Learn how to paint wet on wet – Steiner style

Wet on wet painting Steiner

By Indrani Perera | indraniperera.com

Painting with small children can seem very daunting. All that mess! But with the right materials and preparation it can be a little less messy and lots of fun. I started painting weekly with my daughters when they were 3 and 7. We all loved sitting around the kitchen table painting.

Painting wet on wet lets the colours magically blend and swirl together. The paint on the wet paper mixes together to form new colours and interesting patterns. It’s easy to get absorbed in the process.

Painting in the Steiner style adds songs and verse to the activity. Older children in particular may struggle to come up with an idea of what to paint. A verse or story will appeal to their imagination and fill their mind with pictures to share on the page.

Wet on wet painting tutorial

You will need
  • Painting board
  • A3 watercolour paper
  • Pencil
  • Scissors
  • Large brushes
  • Stockmar watercolour paint (red, yellow, blue)
  • Two large glass jars half filled with water
  • 1 small jar/tin to hold the brushes
  • 3 small(ish) jars with lids for the paint
  • Apron/smock to cover clothes
  • Hair tie for long hair
  • Sponge

Notes: buy good quality art paper, it’s really worth the investment as it won’t disintegrate as you’re painting.

Stockmar watercolours can seem quite expensive but a little bit goes a long way. You only need the primary colours - with them you can make everything else. They come in two of each primary colour. Choose either carmine red, ultramarine blue and lemon yellow OR vermillion, Prussian blue and golden yellow.

Tip: have a sponge handy to clean paint off the walls as it happens.

Steps

1. Preparing the paint

Give the paint bottle a good shake. Put a small amount (about a five cent piece) of paint into the small glass jar. 

Add some water and mix together with a brush. Repeat for each colour.

Once made, the paints can be stored in the fridge in their jars with the lids on. They will last a few weeks, you’ll just need to give them a stir before use.

When starting, only give two colours to your child (eg red and blue) so that they learn how they mix together. After a few weeks when they have explored those colours, give them another combination (eg blue and yellow). When you have done all the colour combinations, let them experiment with all three colours at once.

2. Set up the art space

Set up the table for each child with a painting board, 2 glass jars half full of water and brushes in a jar, bristles facing up (this keeps them nice and pointy for painting).

3. Name and dating

Write your child’s name and date on the back of the piece of paper. Round the corners of each piece of paper with a pair of scissors.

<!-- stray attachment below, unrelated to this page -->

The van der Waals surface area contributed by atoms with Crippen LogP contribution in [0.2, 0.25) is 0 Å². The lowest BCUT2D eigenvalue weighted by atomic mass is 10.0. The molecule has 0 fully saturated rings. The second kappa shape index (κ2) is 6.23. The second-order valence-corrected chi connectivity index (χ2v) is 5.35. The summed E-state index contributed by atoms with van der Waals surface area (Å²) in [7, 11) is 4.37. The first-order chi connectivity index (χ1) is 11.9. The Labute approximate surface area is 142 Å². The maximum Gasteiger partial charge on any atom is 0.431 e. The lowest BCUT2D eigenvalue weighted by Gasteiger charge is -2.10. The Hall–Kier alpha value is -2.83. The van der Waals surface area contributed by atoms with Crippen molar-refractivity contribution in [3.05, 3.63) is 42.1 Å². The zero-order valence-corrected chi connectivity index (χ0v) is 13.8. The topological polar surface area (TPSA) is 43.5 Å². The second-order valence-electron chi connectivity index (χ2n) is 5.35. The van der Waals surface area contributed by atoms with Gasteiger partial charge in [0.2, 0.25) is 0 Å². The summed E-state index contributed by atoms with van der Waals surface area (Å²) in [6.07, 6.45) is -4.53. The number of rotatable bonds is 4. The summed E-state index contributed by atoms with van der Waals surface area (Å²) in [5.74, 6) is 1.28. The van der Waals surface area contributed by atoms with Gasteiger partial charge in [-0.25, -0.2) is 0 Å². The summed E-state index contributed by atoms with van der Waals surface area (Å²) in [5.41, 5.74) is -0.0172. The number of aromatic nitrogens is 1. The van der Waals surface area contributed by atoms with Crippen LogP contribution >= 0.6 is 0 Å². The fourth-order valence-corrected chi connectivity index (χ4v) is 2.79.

4. Apron tying

Ask your kids to roll up their sleeves, put on art smocks and tie their hair back.

5. Wetting paper

Have your child help you run the paper under water from the tap. Drain excess water into the sink and place the paper on the painting board.

6. Books

When they are sitting at the table, read a poem or tell a story to inspire ideas.

7. Handing out the colours

Sing or say this verse as you give each child their colours.

“Rainbow fairies soft and light, bring us colours bright.”

8. Knock knock

By now they’ll be itching to paint. Just one more step before they can. Teach your kids to keep their brushes clean with this little story:

Take your child’s brush and tap on the paint jar and say, “Knock, knock, knock. May I come in?” In a different voice, sing out, “Only if you’re very clean.” Then take the brush and dip it in the water, then back to the paint. “Knock, knock, knock. May I come in now?” and the paint replies, “Oh you’re nice and clean. Yes you may.”

For very small children you may need to repeat this little story.

9. Start painting

Now the fun begins - paint away!

When your child wants to change colours from red to blue, help them use the rinsing water jar to clean. Then dip the brush into the clean water jar, pressing excess water from the brush against the top of the jar.

Wet on wet painting Steiner

10. Drying and packing away

When the paintings are finished, move the painting board somewhere out of the way to dry.

Get your child to help put the paint away in the fridge, wash the brushes and clean the table.

come in now?” and the paint replies, “Oh you’re nice andclean
Indrani Perera

Indrani Perera

Contributor

Indrani Perera is a a homeschooling mama of two girls aged 7 and 11. They're currently into their fifth year of homeschooling. Indrani shares insights and experiences in making the life she wants on her blog and Instagram. Her big passions are craft and nature and sharing them with her girls.

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